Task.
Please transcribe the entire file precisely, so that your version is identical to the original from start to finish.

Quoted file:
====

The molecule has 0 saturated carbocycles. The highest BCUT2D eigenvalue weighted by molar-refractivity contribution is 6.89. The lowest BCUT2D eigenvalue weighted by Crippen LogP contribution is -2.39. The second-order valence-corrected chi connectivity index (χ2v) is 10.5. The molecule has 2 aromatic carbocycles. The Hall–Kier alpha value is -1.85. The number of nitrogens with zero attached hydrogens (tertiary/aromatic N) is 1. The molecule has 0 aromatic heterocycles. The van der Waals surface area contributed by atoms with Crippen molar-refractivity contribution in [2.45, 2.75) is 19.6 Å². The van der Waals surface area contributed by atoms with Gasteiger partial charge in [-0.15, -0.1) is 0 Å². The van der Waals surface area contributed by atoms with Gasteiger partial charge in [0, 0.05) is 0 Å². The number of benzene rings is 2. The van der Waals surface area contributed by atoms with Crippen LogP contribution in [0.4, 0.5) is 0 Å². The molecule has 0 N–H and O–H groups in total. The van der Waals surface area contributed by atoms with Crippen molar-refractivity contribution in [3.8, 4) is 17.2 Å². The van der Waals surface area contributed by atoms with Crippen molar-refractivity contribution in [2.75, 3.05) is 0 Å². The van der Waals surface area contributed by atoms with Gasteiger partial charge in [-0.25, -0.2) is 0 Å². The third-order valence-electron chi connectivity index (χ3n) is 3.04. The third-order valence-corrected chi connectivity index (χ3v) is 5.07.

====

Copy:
The molecule has 0 saturated carbocycles. The highest BCUT2D eigenvalue weighted by molar-refractivity contribution is 6.89. The lowest BCUT2D eigenvalue weighted by Crippen LogP contribution is -2.39. The second-order valence-corrected chi connectivity index (χ2v) is 10.5. The molecule has 2 aromatic carbocycles. The Hall–Kier alpha value is -1.85. The number of nitrogens with zero attached hydrogens (tertiary/aromatic N) is 1. The molecule has 0 aromatic heterocycles. The van der Waals surface area contributed by atoms with Crippen molar-refractivity contribution in [2.45, 2.75) is 19.6 Å². The van der Waals surface area contributed by atoms with Gasteiger partial charge in [-0.15, -0.1) is 0 Å². The van der Waals surface area contributed by atoms with Gasteiger partial charge in [0, 0.05) is 0 Å². The number of benzene rings is 2. The van der Waals surface area contributed by atoms with Crippen LogP contribution in [0.4, 0.5) is 0 Å². The molecule has 0 N–H and O–H groups in total. The van der Waals surface area contributed by atoms with Crippen molar-refractivity contribution in [3.8, 4) is 17.2 Å². The van der Waals surface area contributed by atoms with Crippen molar-refractivity contribution in [2.75, 3.05) is 0 Å². The van der Waals surface area contributed by atoms with Gasteiger partial charge in [-0.25, -0.2) is 0 Å². The third-order valence-electron chi connectivity index (χ3n) is 3.04. The third-order valence-corrected chi connectivity index (χ3v) is 5.07.